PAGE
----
Ohio’s ice fishing has been slow in coming this year.  Bitter cold days that see first a skim over local ponds and lakes, then thicker ice, then a warm spell that eats it away again.  But traditionally good ice of 5-6 inches comes sooner or later, and now it’s here,  and local anglers begin gathering gear and making the snow crunching hike out to fish country.  Why take the trouble?  Because it’s a fun and challenging sport, one that some anglers find addicting. 

I’ll be the first to admit that only a few of the hardy try their luck at ice fishing, and most prefer to sit near a warm fire and wonder why some of us are out there freezing solid.  There are some good answers.  First, we’re not freezing solid.  Warm clothing, insulated boots, and Gortex gloves keep us cozy, even hot.  Two, the fishing is GREAT! 

Our hio Division of Wildlife did a study once that showed ice anglers catch more fish per hour than are caught at any other season.  In short, while bad days do occur (they always will), you can usually fill a bucket with good eating in short order.  And coming out of ice water, those bluegill, bass, and crappie are going to be at their tastiest.

Maybe most important of all is the fact that ice fishing is usually a no-brainer.  It’s so simple and easy and requires such low cost gear that it’s hard to go wrong.  No  tricky tactics, no unusual rigs, a rank amateur can learn the basics in minutes and be busy fishing in minutes more.  Here’s how it works.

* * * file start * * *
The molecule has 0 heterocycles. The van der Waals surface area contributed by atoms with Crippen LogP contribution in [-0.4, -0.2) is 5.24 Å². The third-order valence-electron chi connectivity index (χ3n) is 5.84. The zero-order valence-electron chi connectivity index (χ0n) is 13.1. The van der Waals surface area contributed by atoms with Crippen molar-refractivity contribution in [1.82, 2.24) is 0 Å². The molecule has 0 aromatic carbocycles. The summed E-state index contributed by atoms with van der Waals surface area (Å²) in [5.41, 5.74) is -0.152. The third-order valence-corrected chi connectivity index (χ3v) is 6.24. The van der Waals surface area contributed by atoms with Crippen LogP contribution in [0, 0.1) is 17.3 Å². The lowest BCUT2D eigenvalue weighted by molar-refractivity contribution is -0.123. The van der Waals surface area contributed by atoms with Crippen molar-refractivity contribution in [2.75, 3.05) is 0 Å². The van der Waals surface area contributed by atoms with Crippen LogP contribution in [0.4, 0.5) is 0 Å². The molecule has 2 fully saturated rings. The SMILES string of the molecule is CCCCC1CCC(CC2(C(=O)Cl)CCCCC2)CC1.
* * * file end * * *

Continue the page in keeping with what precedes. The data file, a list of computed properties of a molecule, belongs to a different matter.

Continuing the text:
First of all, it’s best to concentrate on farm ponds, at least initially, and only partly because they freeze over first and have fair populations of fish.   Larger lakes have plenty of fish too, but concentrations can be harder to find, while on ponds you know where they’ll be at seasons beginning.  That’s in the deepest water they can find, and usually such water will be near a dam.

Gear?  You’ll need two short ice rods, 4-6 pound test line, and a selection of  half inch ice spoons available in almost any sporting goods store. Get a few each of white, red, yellow, and green (chartreuse).  That’s enough.  To make my rigs, I tie a quarter ounce sinker on lines end, and two spoons in different colors on short side lines above.  I like one to be white,  the other whatever, and the lower spoon should be inches above the bottom with the second maybe 8-10 inches above.

Maggots, mousies, meal worms, etc. will work, but I’ve found that waxworms almost invariably produce best.  Final step, after checking the depth of the ice near shore is to walk out to the deepest part, bore a hole with your newly purchased ice auger, clear the hole of ice and drop down a baited rig, adjusting your tiny float so it’s half submerged.  Then you start a slow, gentle jigging, a few twitches of the rod tip, then wait, more twitches, then wait. 

Pond fish love movement, and if they’re down there, they’ll start biting in minutes. If not, move 20 feet and bore another hole.  When you find action, drill a second hole, use two rods, jigging each alternately, and start filling that bucket.  Quick, easy, and effortless.  There’ll be days when nothing much happens, usually days when the barometer is bouncing, a storm is coming, or other factors intervene.  But most days you can catch all you want in an hour or two of early morning or late evening fishing.  Reason enough to be out there on the ice.

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